The Frank-Ratchye STUDIO for Creative Inquiry is delighted to host one of the most celebrated visual and performing artists of our time, South Africa’s William Kentridge. Following the screening of his work The Head & the Load, recorded during its world premiere at Tate Modern (London, UK,) Mr. Kentridge will join us via Zoom for a Q&A moderated by School of Drama Professor Ivan Talijancic, joined by a panel of MFA John Wells Directing Fellows and Professor Erika Latta (Simon Fraser University.)
The Head & the Load is about Africa and Africans in the First World War, that is to say about the contradictions and paradoxes of colonialism that were heated and compressed by the circumstances of the war. It is about historical incomprehension (and inaudibility and invisibility). The colonial logic towards the black participants could be summed up as, ‘Lest their actions merit recognition, their deeds must not be recorded.’ The Head & the Load aims to recognize and record those deeds. RSVP required
William Kentridge (born Johannesburg, South Africa, 1955) is internationally acclaimed for his drawings, films, theatre and opera productions. His practice is born out of a cross-fertilisation between mediums and genres. His work responds to the legacies of colonialism and apartheid, within the context of South Africa’s socio-political landscape. His aesthetics are drawn from the medium of film’s own history, from stop-motion animation to early special effects. Kentridge’s drawing, specifically the dynamism of an erased and redrawn mark, is an integral part of his expanded animation and filmmaking practice, where the meanings of his films are developed during the process of their making. Kentridge’s practice also incorporates his theatre training. Kentridge’s work has been seen in museums and galleries around the world since the 1990s, including Documenta in Kassel, the Museum of Modern Art in New York, the Albertina Museum in Vienna, Musée du Louvre in Paris, Whitechapel Gallery in London, Louisiana Museum in Copenhagen and the Reina Sofia museum in Madrid. Opera productions include Mozart’s The Magic Flute, Shostakovich’s The Nose, and Alban Berg’s Lulu, and have been seen at opera houses including the Metropolitan Opera in New York, La Scala in Milan, English National Opera in London, Opera de Lyon, Amsterdam opera, and others. Summer 2017 saw the premiere of Kentridge’s production of Berg’s Wozzeck for the Salzburg Festival.
Ivan Talijancic (he/him) is a time-based artist and cultural producer, working at the intersection of theater, dance, film, installation art, new media, journalism, curatorial work and education in New York and around the globe. Ivan completed his undergraduate studies in theater at the University of California, San Diego, and earned his Master of Fine Arts degree at Columbia University in New York City under the mentorship of Anne Bogart and Robert Woodruff. Along with Erika Latta, he is the co-founder of WaxFactory, a New York-based international multidisciplinary art group. He has created over 20 works to date, presented at many preeminent venues on four continents over the past two decades. Ivan’s creative output spans a diverse range of art projects ranging from intimate chamber cross-media works at established venues (blind.ness at Performance Space 122 in 2008 & COIL 2010 Festival), site-specific works at unconventional sites (QUARTET v2.0 at the former cannon factory in Long Island City in 2002), large-scale immersive productions taking up an entire city block (LADYFROMTHESEA at the Old American Can Factory in Brooklyn in 2001 and 2003), and feature film (416 MINUTES, shot on location around New York City, and currently in post-production). His works have twice been featured in annual Worldwide Critics Surveys published by Ballet-Tanz International magazine (Berlin, Germany) — LADYFROMTHESEA as the “most innovative production of the year” in 2000, and X – A VIDEO OPERA in 2007 as the “most innovative collaboration” with composer Katharina Rosenberger. His works have been shown at numerous venues throughout the New York City (Lincoln Center, PS122, Abrons Art Center, 3LD Art+Techology Center, Japan Society, Dixon Place, HERE, Soho Rep, The Invisible Dog) and at numerous international venues and festivals including the ICA/Institute for Contemporary Art (London, UK,) Sónar (Barcelona, Spain,) Centre Pompidou (Paris, France,) Gulbenkian Museum (Lisbon, Portugal,) Zürcher Theaterspektakel (Zurich, Switzerland,) Cankarjev Dom (Ljubljana, Slovenia,) FIT/International Theater Festival (Caracas, Venezuela,) Centro Julio Le Parc (Mendoza, Argentina,) Adelaide Festival (Adelaide, Australia) and many others.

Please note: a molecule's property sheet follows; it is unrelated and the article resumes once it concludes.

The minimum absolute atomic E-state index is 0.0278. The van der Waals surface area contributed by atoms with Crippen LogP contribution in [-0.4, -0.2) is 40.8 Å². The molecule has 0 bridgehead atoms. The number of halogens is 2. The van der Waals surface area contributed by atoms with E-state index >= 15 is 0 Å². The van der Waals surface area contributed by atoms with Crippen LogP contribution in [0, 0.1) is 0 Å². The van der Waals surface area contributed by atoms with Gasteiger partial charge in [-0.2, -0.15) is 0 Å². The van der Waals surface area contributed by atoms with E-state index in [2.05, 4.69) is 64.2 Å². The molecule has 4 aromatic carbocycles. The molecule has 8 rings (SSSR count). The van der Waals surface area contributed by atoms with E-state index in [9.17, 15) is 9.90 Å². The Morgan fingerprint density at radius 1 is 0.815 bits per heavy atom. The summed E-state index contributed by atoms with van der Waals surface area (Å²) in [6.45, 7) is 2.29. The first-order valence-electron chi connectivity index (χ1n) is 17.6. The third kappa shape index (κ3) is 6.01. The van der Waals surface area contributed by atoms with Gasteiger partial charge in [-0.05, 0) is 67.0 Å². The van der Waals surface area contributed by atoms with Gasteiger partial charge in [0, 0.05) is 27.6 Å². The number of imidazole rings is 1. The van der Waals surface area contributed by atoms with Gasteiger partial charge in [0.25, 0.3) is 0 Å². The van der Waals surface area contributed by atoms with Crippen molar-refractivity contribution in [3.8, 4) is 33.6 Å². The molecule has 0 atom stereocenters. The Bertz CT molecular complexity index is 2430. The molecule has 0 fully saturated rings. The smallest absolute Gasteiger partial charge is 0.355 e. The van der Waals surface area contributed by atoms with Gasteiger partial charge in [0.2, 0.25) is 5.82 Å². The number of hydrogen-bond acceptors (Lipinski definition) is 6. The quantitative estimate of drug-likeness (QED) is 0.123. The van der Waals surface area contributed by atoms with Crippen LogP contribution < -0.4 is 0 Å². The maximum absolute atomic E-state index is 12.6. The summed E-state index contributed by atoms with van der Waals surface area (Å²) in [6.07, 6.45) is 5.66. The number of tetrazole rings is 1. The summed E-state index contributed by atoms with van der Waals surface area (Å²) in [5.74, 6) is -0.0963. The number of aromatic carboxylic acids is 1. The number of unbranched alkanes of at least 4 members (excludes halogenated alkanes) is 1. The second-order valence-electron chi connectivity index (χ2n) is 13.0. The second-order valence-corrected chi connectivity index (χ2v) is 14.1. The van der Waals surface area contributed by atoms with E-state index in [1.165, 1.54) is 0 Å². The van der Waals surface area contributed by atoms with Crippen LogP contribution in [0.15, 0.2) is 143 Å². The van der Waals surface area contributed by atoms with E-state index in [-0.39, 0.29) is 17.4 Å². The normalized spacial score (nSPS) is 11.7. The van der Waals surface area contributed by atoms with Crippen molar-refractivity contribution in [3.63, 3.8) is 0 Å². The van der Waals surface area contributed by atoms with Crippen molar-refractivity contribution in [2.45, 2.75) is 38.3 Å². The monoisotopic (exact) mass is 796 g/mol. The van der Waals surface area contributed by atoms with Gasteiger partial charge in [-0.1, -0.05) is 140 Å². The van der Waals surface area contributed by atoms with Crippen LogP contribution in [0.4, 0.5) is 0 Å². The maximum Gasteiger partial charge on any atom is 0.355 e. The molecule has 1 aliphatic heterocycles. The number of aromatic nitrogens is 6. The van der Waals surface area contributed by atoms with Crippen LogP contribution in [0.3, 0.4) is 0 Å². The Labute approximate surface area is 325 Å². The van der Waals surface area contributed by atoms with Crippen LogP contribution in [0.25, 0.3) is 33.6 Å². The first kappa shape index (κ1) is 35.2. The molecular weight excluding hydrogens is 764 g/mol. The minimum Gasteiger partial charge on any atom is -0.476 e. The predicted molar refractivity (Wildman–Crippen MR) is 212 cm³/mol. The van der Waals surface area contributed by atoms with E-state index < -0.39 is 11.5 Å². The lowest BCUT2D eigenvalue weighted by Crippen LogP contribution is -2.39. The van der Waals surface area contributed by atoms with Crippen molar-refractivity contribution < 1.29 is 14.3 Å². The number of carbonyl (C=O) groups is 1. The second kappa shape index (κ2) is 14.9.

The John Wells Directing Program, Carnegie Mellon University School of Drama
and The Frank-Ratchye STUDIO for Creative Inquiry at Carnegie Mellon University
in collaboration with the School for the Contemporary Arts, Simon Fraser University (Vancouver, Canada)